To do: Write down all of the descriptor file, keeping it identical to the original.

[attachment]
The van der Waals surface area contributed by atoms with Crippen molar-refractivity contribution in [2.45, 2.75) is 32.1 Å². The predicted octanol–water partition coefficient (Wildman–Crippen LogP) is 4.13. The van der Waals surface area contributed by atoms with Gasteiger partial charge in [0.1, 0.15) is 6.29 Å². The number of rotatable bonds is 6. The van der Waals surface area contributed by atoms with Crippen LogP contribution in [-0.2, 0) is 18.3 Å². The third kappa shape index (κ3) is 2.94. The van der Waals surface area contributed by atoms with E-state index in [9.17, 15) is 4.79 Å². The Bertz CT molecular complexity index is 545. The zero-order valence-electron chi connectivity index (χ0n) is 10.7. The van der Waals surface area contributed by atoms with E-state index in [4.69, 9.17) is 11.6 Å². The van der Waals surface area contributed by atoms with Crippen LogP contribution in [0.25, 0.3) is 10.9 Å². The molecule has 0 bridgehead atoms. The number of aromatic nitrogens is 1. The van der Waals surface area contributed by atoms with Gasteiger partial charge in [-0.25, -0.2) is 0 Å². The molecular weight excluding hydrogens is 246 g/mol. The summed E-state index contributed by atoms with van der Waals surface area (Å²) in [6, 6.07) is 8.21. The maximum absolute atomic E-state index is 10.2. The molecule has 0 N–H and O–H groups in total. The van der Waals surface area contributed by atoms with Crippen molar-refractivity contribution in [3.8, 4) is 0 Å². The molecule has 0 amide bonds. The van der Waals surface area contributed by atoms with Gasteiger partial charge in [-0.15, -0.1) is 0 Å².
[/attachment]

The van der Waals surface area contributed by atoms with Crippen molar-refractivity contribution in [2.45, 2.75) is 32.1 Å². The predicted octanol–water partition coefficient (Wildman–Crippen LogP) is 4.13. The van der Waals surface area contributed by atoms with Gasteiger partial charge in [0.1, 0.15) is 6.29 Å². The number of rotatable bonds is 6. The van der Waals surface area contributed by atoms with Crippen LogP contribution in [-0.2, 0) is 18.3 Å². The third kappa shape index (κ3) is 2.94. The van der Waals surface area contributed by atoms with E-state index in [9.17, 15) is 4.79 Å². The Bertz CT molecular complexity index is 545. The zero-order valence-electron chi connectivity index (χ0n) is 10.7. The van der Waals surface area contributed by atoms with E-state index in [4.69, 9.17) is 11.6 Å². The van der Waals surface area contributed by atoms with Crippen LogP contribution in [0.25, 0.3) is 10.9 Å². The molecule has 0 bridgehead atoms. The number of aromatic nitrogens is 1. The van der Waals surface area contributed by atoms with Gasteiger partial charge in [-0.25, -0.2) is 0 Å². The molecular weight excluding hydrogens is 246 g/mol. The summed E-state index contributed by atoms with van der Waals surface area (Å²) in [6, 6.07) is 8.21. The maximum absolute atomic E-state index is 10.2. The molecule has 0 N–H and O–H groups in total. The van der Waals surface area contributed by atoms with Crippen molar-refractivity contribution in [3.8, 4) is 0 Å². The molecule has 0 amide bonds. The van der Waals surface area contributed by atoms with Gasteiger partial charge in [-0.15, -0.1) is 0 Å².